For more details, please visit PTI at Booth #5485 at WestPack. 

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About DNP

With 140 years of history and knowledge, DNP is the thermal transfer ribbon manufacturer of choice for quality products and industry-leading support and resources.

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Some of the longest trays now produced by custom thermoformer

Brentwood Industries Inc. is now thermoforming 72-in.-long medical packaging trays thanks to a new custom-designed ULTRA thermoformer from SencorpWhite. Brentwood has been known for producing long trays, having built its own machine in the late 1970s for thermoforming catheter trays. Its new system is now the largest form and trim press ever built, SencorpWhite reports, and its platens can produce parts up to 72-in long x 34-in. wide, with a 7-in. stroke.

The two companies will be exhibiting at the upcoming MD&M West show February 7-9 in Anaheim.

Bob Mozian, Vice President of Sencorp Sales, tells PMP News that SencorpWhite is seeing demand for larger and custom-sized packaging from its customers and end-users. Such packages can present challenges. “The project came about in response to a conversation between SencorpWhite and our client Brentwood about the needs of their customers and challenges they were facing in forming a solution,” he says. “There are many design challenges in thermoforming longer packages: the design of the press, maintaining the flatness of the platens, stiffness, rigidity, along such a long forming area, control of the cut, and parts handling, to name a few.”

The ULTRA thermoformer is a standard offering from SencorpWhite, but Mozian says that “in this case the machine was completely customized for Brentwood beyond any standard or optional features one could normally find in the market. Each component and sub-assembly of this machine had to be customized to take into account the larger size: A custom unwind stand to pay out the material, a longer sheet guide to account for such a long index, custom press and toggle design to maintain rigidity, a custom hoist anchored to the base to account for the increased size and weight of the tooling, and specialized parts handling assemblies. Each assembly was re-designed from the ground up to account for the larger size.”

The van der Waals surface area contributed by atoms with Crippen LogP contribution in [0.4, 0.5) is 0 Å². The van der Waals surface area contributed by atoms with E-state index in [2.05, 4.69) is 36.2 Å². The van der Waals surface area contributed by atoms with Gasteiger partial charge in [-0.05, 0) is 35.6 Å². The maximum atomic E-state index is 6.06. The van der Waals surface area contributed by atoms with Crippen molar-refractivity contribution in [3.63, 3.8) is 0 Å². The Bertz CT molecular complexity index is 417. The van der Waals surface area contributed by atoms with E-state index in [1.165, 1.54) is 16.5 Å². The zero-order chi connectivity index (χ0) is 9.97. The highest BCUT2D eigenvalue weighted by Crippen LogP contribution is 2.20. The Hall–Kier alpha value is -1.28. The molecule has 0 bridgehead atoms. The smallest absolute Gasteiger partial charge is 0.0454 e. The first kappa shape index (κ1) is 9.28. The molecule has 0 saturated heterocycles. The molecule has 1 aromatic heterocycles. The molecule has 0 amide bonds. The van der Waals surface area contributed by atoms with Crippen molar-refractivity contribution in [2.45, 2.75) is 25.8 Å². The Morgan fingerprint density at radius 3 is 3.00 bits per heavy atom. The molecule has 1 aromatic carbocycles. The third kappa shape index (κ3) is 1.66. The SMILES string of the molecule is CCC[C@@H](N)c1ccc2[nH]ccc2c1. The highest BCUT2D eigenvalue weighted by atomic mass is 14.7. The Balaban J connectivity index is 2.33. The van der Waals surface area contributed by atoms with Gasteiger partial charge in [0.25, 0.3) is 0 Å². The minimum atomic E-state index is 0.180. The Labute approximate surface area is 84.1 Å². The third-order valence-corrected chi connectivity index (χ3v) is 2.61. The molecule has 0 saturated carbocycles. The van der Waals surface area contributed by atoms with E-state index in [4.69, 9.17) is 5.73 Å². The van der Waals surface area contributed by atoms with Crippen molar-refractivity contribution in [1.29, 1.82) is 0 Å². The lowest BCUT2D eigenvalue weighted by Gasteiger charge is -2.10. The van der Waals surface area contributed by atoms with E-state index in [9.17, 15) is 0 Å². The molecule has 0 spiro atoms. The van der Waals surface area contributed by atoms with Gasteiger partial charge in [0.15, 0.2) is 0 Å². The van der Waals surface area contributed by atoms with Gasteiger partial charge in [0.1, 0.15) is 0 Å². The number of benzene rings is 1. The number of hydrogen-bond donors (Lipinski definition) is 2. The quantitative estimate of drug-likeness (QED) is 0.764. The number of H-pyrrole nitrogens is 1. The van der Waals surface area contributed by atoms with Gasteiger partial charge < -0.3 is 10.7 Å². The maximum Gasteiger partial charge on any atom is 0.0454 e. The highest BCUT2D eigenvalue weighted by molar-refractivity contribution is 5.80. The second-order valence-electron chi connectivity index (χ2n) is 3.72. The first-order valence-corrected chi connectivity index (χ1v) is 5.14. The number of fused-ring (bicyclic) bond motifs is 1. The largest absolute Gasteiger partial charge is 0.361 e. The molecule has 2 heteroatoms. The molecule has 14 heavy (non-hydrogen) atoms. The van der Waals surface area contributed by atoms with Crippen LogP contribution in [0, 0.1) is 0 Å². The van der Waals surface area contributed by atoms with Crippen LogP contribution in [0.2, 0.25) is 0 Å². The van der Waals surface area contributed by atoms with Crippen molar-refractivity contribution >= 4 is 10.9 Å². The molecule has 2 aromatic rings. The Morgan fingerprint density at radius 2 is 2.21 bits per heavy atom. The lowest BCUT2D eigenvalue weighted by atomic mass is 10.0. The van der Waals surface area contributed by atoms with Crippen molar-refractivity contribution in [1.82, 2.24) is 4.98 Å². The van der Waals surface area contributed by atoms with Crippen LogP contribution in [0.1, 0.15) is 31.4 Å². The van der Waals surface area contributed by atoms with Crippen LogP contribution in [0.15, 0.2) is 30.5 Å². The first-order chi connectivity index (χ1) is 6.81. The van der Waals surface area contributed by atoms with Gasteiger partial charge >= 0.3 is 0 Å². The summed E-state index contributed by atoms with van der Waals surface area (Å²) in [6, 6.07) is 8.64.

SencorpWhite reports that the custom-designed ULTRA also features:

  • A closed-loop, seven-zone inline infrared sheet-temperature-sensing system that constantly monitors sheet temperature to ensure accurate, efficient, and repeatable production parts.
  • Servo-driven presses that provide precise movements with increased speed.
  • Forming parameters that are fully controlled through the built-in HMI with high-low warnings as an advanced quality measure.
  • A robotic pick-and place-system that allows the machine to automatically remove, stack, and pack product, minimizing cycle time and maximizing throughput.

The new ULTRA thermoformer is currently operating in a cleanroom environment at Brentwood, Mozian says.

“The capabilities of our new ULTRA have enabled us to pursue new opportunities and provide our customers with the most cost-competitive solutions in the medical packaging industry,” said Andrew Haus, Medical Product Line Manager at Brentwood, in a news statement issued by SencorpWhite.

“We are very excited to work with forward-thinking companies like Brentwood, who understand it’s a strategic imperative to modernize packaging technologies,” added Mozian in the statement. “Our recent acquisition by Connell Limited Partnership has given us a renewed focus on R&D to make projects like this possible.”

Brentwood will be exhibiting in Booth #1948 at MD&M West. The company produces custom thermoformed and injection molded solutions for medical device packaging, components, and housings for imaging and diagnostic equipment. The company maintains an ISO Class 7 cleanroom and is certified to both ISO 9001 and 14001 quality standards. For details, visit

SencorpWhite, a Connell Limited Partnership portfolio company, will be exhibiting in Booth #1943 at MD&M West. The company provides Sencorp brand thermoformers, CeraPak and CeraTek brand packaging technologies, and White brand automated storage and retrieval systems and inventory management software. Visit